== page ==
Published: Jan 1998
| ||Format||Pages||Price|| |
|PDF ()||17||$25||  ADD TO CART|
|Complete Source PDF (12M)||17||$98||  ADD TO CART|
A finite element study was performed on driving forces of short cracks at inclusions in bearing steel exposed to rolling contact load. The inclusions were assumed to be elastic and the steel matrix was elasto-plastic with material parameters from cyclic loading tests. The surface load on the raceway was simulated with a moving Hertzian pressure distribution. An inclusion was situated in the steel below the raceway. Short cracks were allowed to grow from the inclusion between subsequent passages of the contact load. The inclusion had a size of 20νm in diameter. The cracks were oriented 45° to the rolling contact plane. Five inclusion configurations were considered, namely a pore, a manganese sulfide inclusion, a through-cracked alumina inclusion, an alumina inclusion which was uncracked but which could debond from the matrix and finally a titanium nitride inclusion. The driving forces of the cracks were evaluated in terms of energy release rates. The magnitudes of these rates were significantly influenced by inclusion type, crack configuration, crack length, Hertzian loading level and metal plasticity. A ranking list was made of the different inclusions with respect to expected detrimental effect on contact fatigue life.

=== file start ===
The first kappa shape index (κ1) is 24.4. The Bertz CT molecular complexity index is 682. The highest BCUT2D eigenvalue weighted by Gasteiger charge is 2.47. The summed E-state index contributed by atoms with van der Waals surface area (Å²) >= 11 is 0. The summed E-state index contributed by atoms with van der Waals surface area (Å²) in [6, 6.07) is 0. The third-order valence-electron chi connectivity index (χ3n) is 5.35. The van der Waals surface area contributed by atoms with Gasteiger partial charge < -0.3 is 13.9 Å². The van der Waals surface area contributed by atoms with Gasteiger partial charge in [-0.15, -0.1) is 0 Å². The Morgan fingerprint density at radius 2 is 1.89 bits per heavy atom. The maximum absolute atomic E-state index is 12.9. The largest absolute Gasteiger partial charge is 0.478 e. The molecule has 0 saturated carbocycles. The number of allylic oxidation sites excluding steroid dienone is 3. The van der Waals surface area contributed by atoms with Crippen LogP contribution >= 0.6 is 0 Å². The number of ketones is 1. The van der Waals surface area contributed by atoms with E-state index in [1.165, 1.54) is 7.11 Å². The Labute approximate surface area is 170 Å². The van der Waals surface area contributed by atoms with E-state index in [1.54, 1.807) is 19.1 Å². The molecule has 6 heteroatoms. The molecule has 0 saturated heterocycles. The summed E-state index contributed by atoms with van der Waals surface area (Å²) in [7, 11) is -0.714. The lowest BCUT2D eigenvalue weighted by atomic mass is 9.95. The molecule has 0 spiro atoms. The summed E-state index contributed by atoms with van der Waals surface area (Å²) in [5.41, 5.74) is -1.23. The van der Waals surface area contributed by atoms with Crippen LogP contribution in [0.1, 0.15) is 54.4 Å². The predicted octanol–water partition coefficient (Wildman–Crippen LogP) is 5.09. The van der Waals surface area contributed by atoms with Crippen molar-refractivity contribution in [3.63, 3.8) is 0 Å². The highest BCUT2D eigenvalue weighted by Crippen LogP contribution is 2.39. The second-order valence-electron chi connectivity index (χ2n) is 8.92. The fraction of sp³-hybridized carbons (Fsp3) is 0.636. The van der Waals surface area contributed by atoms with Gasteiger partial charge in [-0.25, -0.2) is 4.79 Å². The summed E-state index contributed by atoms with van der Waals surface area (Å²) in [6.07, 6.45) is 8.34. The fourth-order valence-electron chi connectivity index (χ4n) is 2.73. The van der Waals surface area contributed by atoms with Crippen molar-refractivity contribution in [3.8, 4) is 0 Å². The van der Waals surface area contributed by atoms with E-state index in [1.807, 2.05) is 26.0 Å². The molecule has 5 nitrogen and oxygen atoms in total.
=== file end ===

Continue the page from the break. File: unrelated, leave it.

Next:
contact fatigue, steel, inclusion, fracture mechanics, finite element method, plasticity, friction
Professor and Deputy Managing Director, Swedish Institute for Metals Research, Stockholm,